Urothelial carcinoma of bladder is one of the most prevailing malignancies across the globe. It is comprised of both benign and malignant subtypes, namely non-muscle invasive bladder cancer (NMIBC) and muscle invasive bladder cancer (MIBC), which present distinct prognosis after diagnosis and treatment(45). Despite recent years’ great advances in tumor detection techniques, reliable prognostic biomarkers are still lacking. According to several clinical guidelines, UCB prognosis is mainly dependent on tumor numbers, prior recurrence rate, pathological T stage (depth of invasion), WHO grade, invasion of lymph nodes and remote metastasis to predict disease recurrence and survival(46, 47). UCB is in fact considered to be an “immunogenic” tumor since the famous Bacillus Calmette-Guerin (BCG) therapy, which harnesses immune responses, is well established and widely used in low risk NMIBC context(48-50). Thus the purpose of our study was to investigate the relationship between existing tumor-infiltrated lymphocytes, including the presence of TILs and different subsets, with the prognosis of UCB patients.
Firstly, we investigated the prognostic role of CD3+ T cells in UCB patients. Our meta-analysis showed that high CD3+ TILs were associated with a favorable prognosis in bladder cancer. This result is consistent with other studies which investigated CD3+ TILs in various tumors and ended up with similar outcomes, reflecting that general T cells in the tumor microenvironment are of great importance for clinical outcomes (51-53).
The prognostic value of CD8+ TILs has already been explored widely in most cancer types and many of them concluded that high CD8+ TILs indicated better outcomes(54, 55). Similarly, this meta-analysis suggested that high CD8+ T cell infiltration was significantly correlated with better overall survival. In fact, CD8+ TILs, functionally known as cytotoxic T lymphocytes, take the main adaptive immune responses against tumor by directly contacting and killing tumor cells(56). Thus, it could be easily understood that high tumor-infiltrated CD8+ markers could possibly serve as a favorable prognostic maker.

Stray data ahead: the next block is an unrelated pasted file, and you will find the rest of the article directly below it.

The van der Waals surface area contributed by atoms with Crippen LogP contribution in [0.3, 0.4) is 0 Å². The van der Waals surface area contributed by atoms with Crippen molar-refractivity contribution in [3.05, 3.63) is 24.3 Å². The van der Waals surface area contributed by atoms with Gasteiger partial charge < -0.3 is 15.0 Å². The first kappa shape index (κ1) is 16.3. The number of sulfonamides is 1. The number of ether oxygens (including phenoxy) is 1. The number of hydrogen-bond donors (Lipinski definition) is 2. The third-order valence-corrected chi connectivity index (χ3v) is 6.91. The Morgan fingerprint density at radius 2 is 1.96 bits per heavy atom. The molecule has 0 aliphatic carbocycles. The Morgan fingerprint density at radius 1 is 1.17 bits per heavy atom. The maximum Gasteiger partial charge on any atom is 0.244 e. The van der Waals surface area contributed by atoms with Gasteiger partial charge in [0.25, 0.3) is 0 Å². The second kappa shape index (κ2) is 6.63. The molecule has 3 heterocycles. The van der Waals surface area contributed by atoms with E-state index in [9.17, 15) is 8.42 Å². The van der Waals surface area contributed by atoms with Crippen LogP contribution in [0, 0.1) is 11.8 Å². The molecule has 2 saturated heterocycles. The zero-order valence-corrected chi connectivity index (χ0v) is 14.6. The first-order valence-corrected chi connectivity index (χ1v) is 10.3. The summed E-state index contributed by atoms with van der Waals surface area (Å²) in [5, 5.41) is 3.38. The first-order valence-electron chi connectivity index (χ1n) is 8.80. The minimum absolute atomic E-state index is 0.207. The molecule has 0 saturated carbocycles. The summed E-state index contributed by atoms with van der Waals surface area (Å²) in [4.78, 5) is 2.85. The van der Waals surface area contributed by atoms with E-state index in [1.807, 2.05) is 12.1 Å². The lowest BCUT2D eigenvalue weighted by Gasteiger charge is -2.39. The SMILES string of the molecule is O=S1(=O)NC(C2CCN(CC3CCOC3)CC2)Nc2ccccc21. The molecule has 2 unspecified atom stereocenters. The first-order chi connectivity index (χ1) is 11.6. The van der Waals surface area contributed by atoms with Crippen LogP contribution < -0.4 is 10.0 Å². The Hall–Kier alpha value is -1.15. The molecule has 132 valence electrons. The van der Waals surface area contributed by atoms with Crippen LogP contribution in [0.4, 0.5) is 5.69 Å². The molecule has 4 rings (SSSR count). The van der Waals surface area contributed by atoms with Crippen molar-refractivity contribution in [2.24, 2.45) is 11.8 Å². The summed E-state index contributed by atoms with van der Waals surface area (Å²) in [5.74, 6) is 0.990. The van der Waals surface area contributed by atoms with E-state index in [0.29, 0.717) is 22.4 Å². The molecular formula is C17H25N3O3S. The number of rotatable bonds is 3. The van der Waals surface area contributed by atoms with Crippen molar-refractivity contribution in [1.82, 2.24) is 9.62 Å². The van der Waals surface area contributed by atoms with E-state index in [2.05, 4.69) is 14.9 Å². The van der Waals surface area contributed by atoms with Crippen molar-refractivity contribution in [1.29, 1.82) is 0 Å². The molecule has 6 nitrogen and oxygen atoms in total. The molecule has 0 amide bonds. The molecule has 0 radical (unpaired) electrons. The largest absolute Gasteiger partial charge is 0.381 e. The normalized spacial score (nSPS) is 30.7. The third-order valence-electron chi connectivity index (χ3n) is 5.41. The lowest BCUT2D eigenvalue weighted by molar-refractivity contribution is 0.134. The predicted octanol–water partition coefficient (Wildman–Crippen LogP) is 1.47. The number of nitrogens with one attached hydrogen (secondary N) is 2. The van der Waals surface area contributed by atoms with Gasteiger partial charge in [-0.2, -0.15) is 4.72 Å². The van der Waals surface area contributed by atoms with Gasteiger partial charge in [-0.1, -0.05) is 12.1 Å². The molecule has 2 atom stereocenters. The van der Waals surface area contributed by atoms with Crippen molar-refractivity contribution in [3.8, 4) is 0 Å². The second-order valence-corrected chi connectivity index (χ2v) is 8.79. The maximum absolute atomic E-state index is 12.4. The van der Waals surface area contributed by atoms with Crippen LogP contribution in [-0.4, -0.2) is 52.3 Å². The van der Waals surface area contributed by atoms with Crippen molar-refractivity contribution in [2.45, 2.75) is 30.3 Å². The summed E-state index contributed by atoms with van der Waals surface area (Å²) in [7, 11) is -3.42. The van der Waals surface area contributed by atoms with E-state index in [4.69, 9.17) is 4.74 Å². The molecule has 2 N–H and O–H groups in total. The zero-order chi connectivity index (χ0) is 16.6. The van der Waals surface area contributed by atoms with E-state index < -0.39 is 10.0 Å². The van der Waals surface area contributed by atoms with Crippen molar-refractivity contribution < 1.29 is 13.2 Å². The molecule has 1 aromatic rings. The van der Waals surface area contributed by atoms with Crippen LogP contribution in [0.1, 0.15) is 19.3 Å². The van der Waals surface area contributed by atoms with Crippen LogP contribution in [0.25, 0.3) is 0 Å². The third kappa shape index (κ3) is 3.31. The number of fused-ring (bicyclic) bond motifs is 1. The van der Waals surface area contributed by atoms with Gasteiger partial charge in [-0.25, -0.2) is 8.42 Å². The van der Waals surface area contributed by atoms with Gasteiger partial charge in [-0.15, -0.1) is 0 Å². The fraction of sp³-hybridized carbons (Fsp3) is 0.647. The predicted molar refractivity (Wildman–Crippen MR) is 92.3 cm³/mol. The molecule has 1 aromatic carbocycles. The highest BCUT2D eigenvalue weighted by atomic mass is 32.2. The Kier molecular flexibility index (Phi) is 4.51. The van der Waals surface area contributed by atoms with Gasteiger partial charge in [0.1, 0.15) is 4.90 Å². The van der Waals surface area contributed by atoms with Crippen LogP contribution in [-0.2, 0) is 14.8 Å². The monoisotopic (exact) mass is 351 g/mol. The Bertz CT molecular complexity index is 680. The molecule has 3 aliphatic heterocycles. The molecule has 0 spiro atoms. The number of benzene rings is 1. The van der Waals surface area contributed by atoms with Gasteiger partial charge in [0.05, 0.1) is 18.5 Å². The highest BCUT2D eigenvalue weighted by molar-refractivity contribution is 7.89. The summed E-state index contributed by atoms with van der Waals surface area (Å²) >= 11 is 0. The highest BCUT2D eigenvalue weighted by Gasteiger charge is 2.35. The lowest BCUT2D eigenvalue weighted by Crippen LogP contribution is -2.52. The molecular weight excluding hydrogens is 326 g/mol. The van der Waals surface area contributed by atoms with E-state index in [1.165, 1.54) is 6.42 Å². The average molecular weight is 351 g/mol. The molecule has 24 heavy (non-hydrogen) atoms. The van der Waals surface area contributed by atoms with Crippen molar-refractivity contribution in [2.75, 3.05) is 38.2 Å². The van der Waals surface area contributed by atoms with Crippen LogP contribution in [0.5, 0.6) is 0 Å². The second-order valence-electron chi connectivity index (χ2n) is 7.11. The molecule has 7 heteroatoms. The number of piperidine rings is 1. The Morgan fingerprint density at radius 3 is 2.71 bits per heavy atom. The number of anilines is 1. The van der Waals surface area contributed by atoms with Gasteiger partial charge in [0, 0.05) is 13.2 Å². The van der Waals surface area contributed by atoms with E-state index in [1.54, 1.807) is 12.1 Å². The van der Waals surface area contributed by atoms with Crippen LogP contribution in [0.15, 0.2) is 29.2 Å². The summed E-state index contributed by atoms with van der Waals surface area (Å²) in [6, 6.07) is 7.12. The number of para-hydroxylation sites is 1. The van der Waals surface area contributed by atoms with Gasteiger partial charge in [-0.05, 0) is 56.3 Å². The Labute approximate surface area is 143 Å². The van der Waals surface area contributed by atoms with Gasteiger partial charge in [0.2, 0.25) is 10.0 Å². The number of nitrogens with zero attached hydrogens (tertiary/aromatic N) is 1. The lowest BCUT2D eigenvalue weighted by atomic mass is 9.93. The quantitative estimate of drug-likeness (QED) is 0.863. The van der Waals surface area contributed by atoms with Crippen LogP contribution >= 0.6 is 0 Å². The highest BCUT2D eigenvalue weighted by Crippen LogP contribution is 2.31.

We failed to conduct a meta-analysis on the relationship between CD4+ TILs and the prognosis of UCB patients due to only one research on CD4+ TILs met our inclusion criteria. Notably, the one study on CD4+ lymphocytes indicated that high infiltration of CD4+ TILs were significantly associated with poor outcome (57). Nevertheless, the importance of CD4+ TILs should be noted. CD4+ T lymphocytes are traditionally known as T helper cells which assist cytotoxic immune cells to recognize and eliminate tumor cells(58). However, various studies have illuminated their two types of polarizations which exhibiting reciprocal antagonism(18, 20). Type 1 CD4+ T lymphocytes promote CD8+ T cell or NK cell-mediated tumor elimination by secreting cytokines such as IL-12, IFNγ and TNF, while type 2 CD4+ T lymphocytes promote tumor growth by secreting cytokines such as IL-4 and IL-5 (18, 20). This contradictory polarization could possibly explain the conflicting clinical outcomes in other malignancies. Studies of CD4+ TILs with clear discrimination of subpopulation on UCB patients are warranted.